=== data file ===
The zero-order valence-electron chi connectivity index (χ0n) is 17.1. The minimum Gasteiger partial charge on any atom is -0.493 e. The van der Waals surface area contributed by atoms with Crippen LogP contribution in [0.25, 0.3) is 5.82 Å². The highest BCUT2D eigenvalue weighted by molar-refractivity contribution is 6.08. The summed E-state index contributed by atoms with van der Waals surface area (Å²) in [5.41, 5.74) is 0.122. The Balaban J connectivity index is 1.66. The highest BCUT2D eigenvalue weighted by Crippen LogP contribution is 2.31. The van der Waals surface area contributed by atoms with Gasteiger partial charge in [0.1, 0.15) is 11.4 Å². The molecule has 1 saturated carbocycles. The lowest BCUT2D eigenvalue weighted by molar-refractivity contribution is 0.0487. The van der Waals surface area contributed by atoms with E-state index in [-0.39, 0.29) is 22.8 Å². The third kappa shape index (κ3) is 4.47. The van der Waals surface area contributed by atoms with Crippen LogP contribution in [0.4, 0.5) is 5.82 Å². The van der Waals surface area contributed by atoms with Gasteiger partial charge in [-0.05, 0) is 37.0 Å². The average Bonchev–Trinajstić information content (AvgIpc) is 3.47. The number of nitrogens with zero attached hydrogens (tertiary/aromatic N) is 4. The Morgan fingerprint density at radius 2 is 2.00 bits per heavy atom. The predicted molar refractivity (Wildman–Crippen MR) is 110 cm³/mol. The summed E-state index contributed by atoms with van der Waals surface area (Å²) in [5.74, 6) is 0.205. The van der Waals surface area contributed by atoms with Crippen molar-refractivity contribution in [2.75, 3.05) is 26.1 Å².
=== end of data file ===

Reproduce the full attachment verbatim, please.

The zero-order valence-electron chi connectivity index (χ0n) is 17.1. The minimum Gasteiger partial charge on any atom is -0.493 e. The van der Waals surface area contributed by atoms with Crippen LogP contribution in [0.25, 0.3) is 5.82 Å². The highest BCUT2D eigenvalue weighted by molar-refractivity contribution is 6.08. The summed E-state index contributed by atoms with van der Waals surface area (Å²) in [5.41, 5.74) is 0.122. The Balaban J connectivity index is 1.66. The highest BCUT2D eigenvalue weighted by Crippen LogP contribution is 2.31. The van der Waals surface area contributed by atoms with Gasteiger partial charge in [0.1, 0.15) is 11.4 Å². The molecule has 1 saturated carbocycles. The lowest BCUT2D eigenvalue weighted by molar-refractivity contribution is 0.0487. The van der Waals surface area contributed by atoms with E-state index in [-0.39, 0.29) is 22.8 Å². The third kappa shape index (κ3) is 4.47. The van der Waals surface area contributed by atoms with Crippen LogP contribution in [0.4, 0.5) is 5.82 Å². The van der Waals surface area contributed by atoms with Gasteiger partial charge in [-0.05, 0) is 37.0 Å². The average Bonchev–Trinajstić information content (AvgIpc) is 3.47. The number of nitrogens with zero attached hydrogens (tertiary/aromatic N) is 4. The Morgan fingerprint density at radius 2 is 2.00 bits per heavy atom. The predicted molar refractivity (Wildman–Crippen MR) is 110 cm³/mol. The summed E-state index contributed by atoms with van der Waals surface area (Å²) in [5.74, 6) is 0.205. The van der Waals surface area contributed by atoms with Crippen molar-refractivity contribution in [2.75, 3.05) is 26.1 Å².